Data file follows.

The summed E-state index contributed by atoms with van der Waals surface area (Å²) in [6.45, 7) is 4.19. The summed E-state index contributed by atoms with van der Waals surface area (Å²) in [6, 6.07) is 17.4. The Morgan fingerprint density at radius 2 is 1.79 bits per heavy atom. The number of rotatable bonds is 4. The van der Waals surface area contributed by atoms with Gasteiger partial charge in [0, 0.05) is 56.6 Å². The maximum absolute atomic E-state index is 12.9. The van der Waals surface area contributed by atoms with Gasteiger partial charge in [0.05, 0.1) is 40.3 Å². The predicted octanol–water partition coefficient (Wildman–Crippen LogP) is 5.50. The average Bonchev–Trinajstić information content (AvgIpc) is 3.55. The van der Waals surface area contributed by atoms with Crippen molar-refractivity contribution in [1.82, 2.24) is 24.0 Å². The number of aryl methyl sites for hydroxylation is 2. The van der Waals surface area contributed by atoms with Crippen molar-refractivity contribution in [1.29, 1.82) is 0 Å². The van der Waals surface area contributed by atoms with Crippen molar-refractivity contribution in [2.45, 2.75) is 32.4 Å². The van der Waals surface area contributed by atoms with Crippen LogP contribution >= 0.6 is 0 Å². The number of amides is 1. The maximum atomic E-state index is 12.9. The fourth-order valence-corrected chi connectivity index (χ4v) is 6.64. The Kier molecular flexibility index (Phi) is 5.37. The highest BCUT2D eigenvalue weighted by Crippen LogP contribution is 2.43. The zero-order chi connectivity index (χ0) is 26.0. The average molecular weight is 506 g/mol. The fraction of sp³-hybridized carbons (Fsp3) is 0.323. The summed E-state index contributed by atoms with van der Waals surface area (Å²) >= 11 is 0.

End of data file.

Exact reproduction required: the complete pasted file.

The summed E-state index contributed by atoms with van der Waals surface area (Å²) in [6.45, 7) is 4.19. The summed E-state index contributed by atoms with van der Waals surface area (Å²) in [6, 6.07) is 17.4. The Morgan fingerprint density at radius 2 is 1.79 bits per heavy atom. The number of rotatable bonds is 4. The van der Waals surface area contributed by atoms with Gasteiger partial charge in [0, 0.05) is 56.6 Å². The maximum absolute atomic E-state index is 12.9. The van der Waals surface area contributed by atoms with Gasteiger partial charge in [0.05, 0.1) is 40.3 Å². The predicted octanol–water partition coefficient (Wildman–Crippen LogP) is 5.50. The average Bonchev–Trinajstić information content (AvgIpc) is 3.55. The van der Waals surface area contributed by atoms with Crippen molar-refractivity contribution in [1.82, 2.24) is 24.0 Å². The number of aryl methyl sites for hydroxylation is 2. The van der Waals surface area contributed by atoms with Crippen molar-refractivity contribution in [1.29, 1.82) is 0 Å². The van der Waals surface area contributed by atoms with Crippen molar-refractivity contribution in [2.45, 2.75) is 32.4 Å². The van der Waals surface area contributed by atoms with Crippen LogP contribution >= 0.6 is 0 Å². The number of amides is 1. The maximum atomic E-state index is 12.9. The fourth-order valence-corrected chi connectivity index (χ4v) is 6.64. The Kier molecular flexibility index (Phi) is 5.37. The highest BCUT2D eigenvalue weighted by Crippen LogP contribution is 2.43. The zero-order chi connectivity index (χ0) is 26.0. The average molecular weight is 506 g/mol. The fraction of sp³-hybridized carbons (Fsp3) is 0.323. The summed E-state index contributed by atoms with van der Waals surface area (Å²) >= 11 is 0.